A winter afternoon in the Glendalough Valley

Flanked between the mountains, lies a lake

Its shores are pebbled and the waters stay calm

Except when ducks glide past causing a ripple and dogs chase a pebble

Or when the humans find the waters warm enough to paddle and bathe

But when night falls and the forest skies are covered with stars, I wonder if creatures mythical and magical emerge from the deep

On the pebbled shore do they stretch out and sing?

Do they lay out a midnight feast of exotic berries and drinks?

Or do they rather make a bed of the rusty and golden autumnal leaves and drift into dreams?

I wonder if they wander to the ruins of the monastery

For they have known it from centuries ago when it was alive and bustling

But when the sun chases the moonlight away, do they go back to the waters?

Leaving the lake to trekkers and walkers, honeymooners and tourists, would-be poets and novelists

Leaving many a men and women wondering – if there’s some magic, some mystery – for this lake looks so other worldly.

I know it sounds cheesy to start a piece by some very amateurish lines of verse. But some places are so magical, so other worldly that words begin to form, without effort, arranging themselves in neat lines like conscientious schools girls during morning assembly.

The Glendalough (Valley of the Two Lakes) in County Wicklow is one of those kinds of places – inspiring prose and poetry, and firing your imagination. We had rented a car over the weekend and the plan was rather impromptu, and when we set out on Sunday, it was raining.

I am glad we didn’t abandon our plans to take in the lower lake as well as the upper lake, and the waterfall. I am happy we weren’t deterred by the Irish rain. Because all the sights we encountered were such a delight to our senses – from hearing the robin sing, the golden leaves rustling under our feet, the reflections in the lake, the sun coming out of an overcast sky, the trees in different shapes and moods and an almost purplish hue to the trees on the mountains.

And because this turned out to be a unexpectedly beautiful winter afternoon and one that was both tranquil and poetry-like at once, I am going to write this piece a little differently. There will be a photograph and a short paragraph or lines, and rather than describing the particulars of that spot or place, I will jot down the kind of thoughts it inspired in me.

In the ruins of the cathedral

I stand there in the company of the rain

In the ruins of the cathedral

And think of St Kevin

What must have this land looked like to his seeking eyes

Perhaps akin to heaven, with thick woods, birdsong and twin serene lakes. Perhaps like a dream that is spun out of amber threads.

A robin decides to show itself, very bold and unafraid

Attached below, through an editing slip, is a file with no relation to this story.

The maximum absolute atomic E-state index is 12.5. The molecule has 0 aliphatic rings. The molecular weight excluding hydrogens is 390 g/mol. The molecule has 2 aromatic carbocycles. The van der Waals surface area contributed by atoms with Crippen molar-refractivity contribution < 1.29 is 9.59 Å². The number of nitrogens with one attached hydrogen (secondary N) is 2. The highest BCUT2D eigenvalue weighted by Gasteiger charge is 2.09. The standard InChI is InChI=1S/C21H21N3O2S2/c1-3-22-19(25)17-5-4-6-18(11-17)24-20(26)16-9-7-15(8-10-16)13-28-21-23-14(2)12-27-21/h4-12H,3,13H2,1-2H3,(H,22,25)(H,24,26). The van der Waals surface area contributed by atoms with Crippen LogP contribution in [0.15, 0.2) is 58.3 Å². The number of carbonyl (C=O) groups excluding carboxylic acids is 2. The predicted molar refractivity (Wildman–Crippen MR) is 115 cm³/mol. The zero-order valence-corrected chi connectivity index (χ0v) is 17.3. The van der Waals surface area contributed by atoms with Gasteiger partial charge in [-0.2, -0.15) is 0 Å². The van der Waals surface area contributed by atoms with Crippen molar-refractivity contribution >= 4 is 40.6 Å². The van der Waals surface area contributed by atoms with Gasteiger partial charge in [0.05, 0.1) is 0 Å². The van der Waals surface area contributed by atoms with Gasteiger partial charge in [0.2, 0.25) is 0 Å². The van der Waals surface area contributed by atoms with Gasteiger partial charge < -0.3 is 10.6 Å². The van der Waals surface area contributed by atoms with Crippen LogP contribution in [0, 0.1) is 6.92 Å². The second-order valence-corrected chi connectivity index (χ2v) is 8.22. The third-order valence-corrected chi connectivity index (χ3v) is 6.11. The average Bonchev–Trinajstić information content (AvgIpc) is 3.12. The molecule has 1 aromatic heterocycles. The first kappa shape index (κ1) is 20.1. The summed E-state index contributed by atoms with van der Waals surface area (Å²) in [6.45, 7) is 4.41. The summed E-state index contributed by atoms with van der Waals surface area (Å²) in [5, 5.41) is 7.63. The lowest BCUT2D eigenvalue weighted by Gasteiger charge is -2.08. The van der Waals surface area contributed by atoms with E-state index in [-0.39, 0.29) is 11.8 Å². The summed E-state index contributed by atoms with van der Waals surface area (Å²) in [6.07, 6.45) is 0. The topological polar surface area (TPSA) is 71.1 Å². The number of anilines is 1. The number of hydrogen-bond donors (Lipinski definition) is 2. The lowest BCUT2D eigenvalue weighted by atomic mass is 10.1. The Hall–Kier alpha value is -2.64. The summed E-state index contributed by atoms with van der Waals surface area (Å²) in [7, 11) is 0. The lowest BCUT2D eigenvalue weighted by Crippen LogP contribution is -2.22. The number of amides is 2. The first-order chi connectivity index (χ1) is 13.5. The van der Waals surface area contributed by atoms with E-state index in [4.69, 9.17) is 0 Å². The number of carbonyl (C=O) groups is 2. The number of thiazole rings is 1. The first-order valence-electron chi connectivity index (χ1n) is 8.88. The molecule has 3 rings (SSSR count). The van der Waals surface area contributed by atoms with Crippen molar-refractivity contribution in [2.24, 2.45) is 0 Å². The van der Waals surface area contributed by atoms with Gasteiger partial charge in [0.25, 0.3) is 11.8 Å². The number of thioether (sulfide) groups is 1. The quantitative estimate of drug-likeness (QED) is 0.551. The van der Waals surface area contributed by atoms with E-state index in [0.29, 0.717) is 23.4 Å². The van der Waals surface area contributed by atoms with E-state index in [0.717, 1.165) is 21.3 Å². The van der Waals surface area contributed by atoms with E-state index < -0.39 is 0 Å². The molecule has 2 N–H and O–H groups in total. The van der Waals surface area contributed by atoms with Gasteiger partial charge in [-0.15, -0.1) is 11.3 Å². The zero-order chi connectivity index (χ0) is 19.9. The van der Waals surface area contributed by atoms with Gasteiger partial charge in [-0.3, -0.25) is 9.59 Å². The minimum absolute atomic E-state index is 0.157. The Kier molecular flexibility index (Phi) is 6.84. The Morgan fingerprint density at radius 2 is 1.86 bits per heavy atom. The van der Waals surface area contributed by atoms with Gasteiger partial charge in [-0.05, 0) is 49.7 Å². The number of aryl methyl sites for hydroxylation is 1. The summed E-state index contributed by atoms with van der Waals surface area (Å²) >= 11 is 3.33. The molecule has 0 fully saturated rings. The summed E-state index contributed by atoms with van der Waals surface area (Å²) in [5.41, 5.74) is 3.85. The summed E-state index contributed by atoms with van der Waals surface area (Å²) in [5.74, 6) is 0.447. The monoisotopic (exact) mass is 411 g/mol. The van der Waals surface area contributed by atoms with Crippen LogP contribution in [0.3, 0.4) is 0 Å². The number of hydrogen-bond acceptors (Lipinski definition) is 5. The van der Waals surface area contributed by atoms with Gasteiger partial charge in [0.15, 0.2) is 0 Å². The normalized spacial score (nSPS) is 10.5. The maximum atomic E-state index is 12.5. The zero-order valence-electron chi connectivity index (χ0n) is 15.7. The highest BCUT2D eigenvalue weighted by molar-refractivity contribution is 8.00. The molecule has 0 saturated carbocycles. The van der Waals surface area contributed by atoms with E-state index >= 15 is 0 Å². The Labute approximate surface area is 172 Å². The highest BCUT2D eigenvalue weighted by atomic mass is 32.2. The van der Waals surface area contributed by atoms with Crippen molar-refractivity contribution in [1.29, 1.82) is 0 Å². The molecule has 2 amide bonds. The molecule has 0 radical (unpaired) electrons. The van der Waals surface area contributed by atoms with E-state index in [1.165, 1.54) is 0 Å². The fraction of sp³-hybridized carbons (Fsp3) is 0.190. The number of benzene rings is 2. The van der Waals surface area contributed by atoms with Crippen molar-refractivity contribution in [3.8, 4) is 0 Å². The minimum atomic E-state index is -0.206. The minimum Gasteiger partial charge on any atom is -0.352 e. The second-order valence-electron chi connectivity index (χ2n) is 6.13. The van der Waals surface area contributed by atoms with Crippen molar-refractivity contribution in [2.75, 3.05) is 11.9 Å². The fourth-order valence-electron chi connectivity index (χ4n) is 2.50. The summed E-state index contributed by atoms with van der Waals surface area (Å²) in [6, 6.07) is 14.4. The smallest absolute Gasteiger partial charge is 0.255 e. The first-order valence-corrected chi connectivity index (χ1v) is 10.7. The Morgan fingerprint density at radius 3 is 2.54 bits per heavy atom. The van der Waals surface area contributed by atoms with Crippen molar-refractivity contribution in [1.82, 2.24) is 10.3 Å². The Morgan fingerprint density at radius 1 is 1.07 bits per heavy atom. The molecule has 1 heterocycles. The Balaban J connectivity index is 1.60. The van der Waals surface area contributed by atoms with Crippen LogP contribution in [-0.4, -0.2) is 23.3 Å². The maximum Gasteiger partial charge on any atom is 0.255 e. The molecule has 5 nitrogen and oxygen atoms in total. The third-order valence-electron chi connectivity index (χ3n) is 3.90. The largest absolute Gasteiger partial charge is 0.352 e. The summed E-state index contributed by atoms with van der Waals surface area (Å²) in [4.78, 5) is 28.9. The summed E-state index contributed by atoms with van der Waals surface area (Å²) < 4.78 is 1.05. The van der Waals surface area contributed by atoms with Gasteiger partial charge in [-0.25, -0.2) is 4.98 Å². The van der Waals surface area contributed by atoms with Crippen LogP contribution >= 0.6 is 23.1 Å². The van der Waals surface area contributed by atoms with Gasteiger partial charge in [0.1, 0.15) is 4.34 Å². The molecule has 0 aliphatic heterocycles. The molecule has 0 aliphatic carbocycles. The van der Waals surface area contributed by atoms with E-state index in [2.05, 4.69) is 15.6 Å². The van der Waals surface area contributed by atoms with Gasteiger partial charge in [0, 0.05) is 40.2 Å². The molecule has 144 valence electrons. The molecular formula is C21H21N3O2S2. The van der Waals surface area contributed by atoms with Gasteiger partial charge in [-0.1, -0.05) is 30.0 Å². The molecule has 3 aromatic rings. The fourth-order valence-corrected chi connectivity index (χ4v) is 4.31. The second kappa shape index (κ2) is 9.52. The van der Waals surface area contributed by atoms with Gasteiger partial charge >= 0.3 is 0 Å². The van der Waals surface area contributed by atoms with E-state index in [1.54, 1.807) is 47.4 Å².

I see him among the graves and then at the car park

He doesn’t mind us staring, or our obsessive photo-taking

He puffs up, and decides to sing

That beautiful feathered orange, shaped like a heart over his chest

It quivers just a little

So close is the robin that I feel I almost touched its singing heart.

What beautiful tree this is

Look closely and you will find

Not one, but two strong arms

If you look attentively, you will see that it smiles

Sometimes it smiles because it cannot fathom why its arms make so many of us lean back and use it as a photo prop.

This tree has a new coat

And shiny green it is.

The first lake is here

But only on our way back does it show us its true colours

For the sun comes out and the shadows shift

The waters then reflect everything that they see

Like an ardent student of art, the lake takes out its brushes and begins to sketch and colour, reproducing for us faithfully a landscape to admire.

Is there a parallel world out there? In the depths of the waters?

For I cannot make sense if this real or unreal

It seems like magic, a painting and poetry.

The leaves are golden, and yellow, and rusty brown

As they lie down on the rain-soaked earth,

They bring to my mind a fairy tale

In which a little girl collects the fallen leaves

Only for them to be turned to gold.

Even when they are bare

The trees create poetry

They catch the winter sky and hold it like a canopy.

Is that an arch for a bride to pass by?

Made by the wood fairies?

Or perhaps when night falls, a procession passes by

Of all the creatures that inhabit the woods and are not visible to the naked eye.

The second lake appears

Like a magic charm

With its pebbled beach

And tranquil waters

Like a private pool for a princess

Then two ducks glide by

And they come to the shore

They want what I am having

And what the others are having too.

Some trees still hold on to their treasures

While the rest have shed their gold.

Can you hear the waterfall?

It has a song of its own

The song is heard loud and clear

Through the wooded land

Have you heard its song?

[Visiting Glendalough is a day trip from Dublin and entry to the area is free; however you pay for the parking. Just two tiny tips here – I have been told that the area is very busy during Bank Holidays so you may want to skip visiting it then. And yes, if you could carry something with you that you can feed the ducks with – that would be a delight.]

12 thoughts on “A winter afternoon in the Glendalough Valley

      1. Hi, that is deceptive. There are plenty of people walking through the woods, valleys and walking trails. In fact most of the national parks and walking trails are teeming with people – local as well as tourists in the summer months. It is often best to take your chances during autumn and winter. Lesser people then – except for those who dedicated walkers and trekkers and such. But suffice to say that most places are crowded during summer months and also on days during winter and autumn when there is less rain or isn’t very windy.

        Liked by 1 person

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